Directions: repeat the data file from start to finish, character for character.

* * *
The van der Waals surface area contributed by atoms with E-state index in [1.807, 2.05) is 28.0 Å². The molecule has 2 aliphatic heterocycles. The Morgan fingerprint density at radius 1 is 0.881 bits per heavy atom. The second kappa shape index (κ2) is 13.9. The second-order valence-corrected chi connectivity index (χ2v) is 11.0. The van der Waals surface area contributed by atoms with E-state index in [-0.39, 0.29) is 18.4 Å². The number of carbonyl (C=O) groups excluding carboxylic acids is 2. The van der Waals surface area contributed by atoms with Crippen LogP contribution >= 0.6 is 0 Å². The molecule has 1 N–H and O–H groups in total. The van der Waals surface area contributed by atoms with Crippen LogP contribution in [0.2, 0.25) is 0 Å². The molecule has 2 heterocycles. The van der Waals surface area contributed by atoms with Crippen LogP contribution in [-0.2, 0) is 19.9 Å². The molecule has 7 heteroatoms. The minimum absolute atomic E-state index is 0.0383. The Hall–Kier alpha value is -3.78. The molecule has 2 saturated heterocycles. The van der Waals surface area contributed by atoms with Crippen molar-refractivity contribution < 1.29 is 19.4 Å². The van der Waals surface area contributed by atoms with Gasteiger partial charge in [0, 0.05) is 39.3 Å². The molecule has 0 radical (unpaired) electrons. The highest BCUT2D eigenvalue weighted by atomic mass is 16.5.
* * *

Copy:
The van der Waals surface area contributed by atoms with E-state index in [1.807, 2.05) is 28.0 Å². The molecule has 2 aliphatic heterocycles. The Morgan fingerprint density at radius 1 is 0.881 bits per heavy atom. The second kappa shape index (κ2) is 13.9. The second-order valence-corrected chi connectivity index (χ2v) is 11.0. The van der Waals surface area contributed by atoms with E-state index in [-0.39, 0.29) is 18.4 Å². The number of carbonyl (C=O) groups excluding carboxylic acids is 2. The van der Waals surface area contributed by atoms with Crippen LogP contribution >= 0.6 is 0 Å². The molecule has 1 N–H and O–H groups in total. The van der Waals surface area contributed by atoms with Crippen LogP contribution in [0.2, 0.25) is 0 Å². The molecule has 2 heterocycles. The van der Waals surface area contributed by atoms with Crippen LogP contribution in [-0.2, 0) is 19.9 Å². The molecule has 7 heteroatoms. The minimum absolute atomic E-state index is 0.0383. The Hall–Kier alpha value is -3.78. The molecule has 2 saturated heterocycles. The van der Waals surface area contributed by atoms with Crippen molar-refractivity contribution < 1.29 is 19.4 Å². The van der Waals surface area contributed by atoms with Gasteiger partial charge in [0, 0.05) is 39.3 Å². The molecule has 0 radical (unpaired) electrons. The highest BCUT2D eigenvalue weighted by atomic mass is 16.5.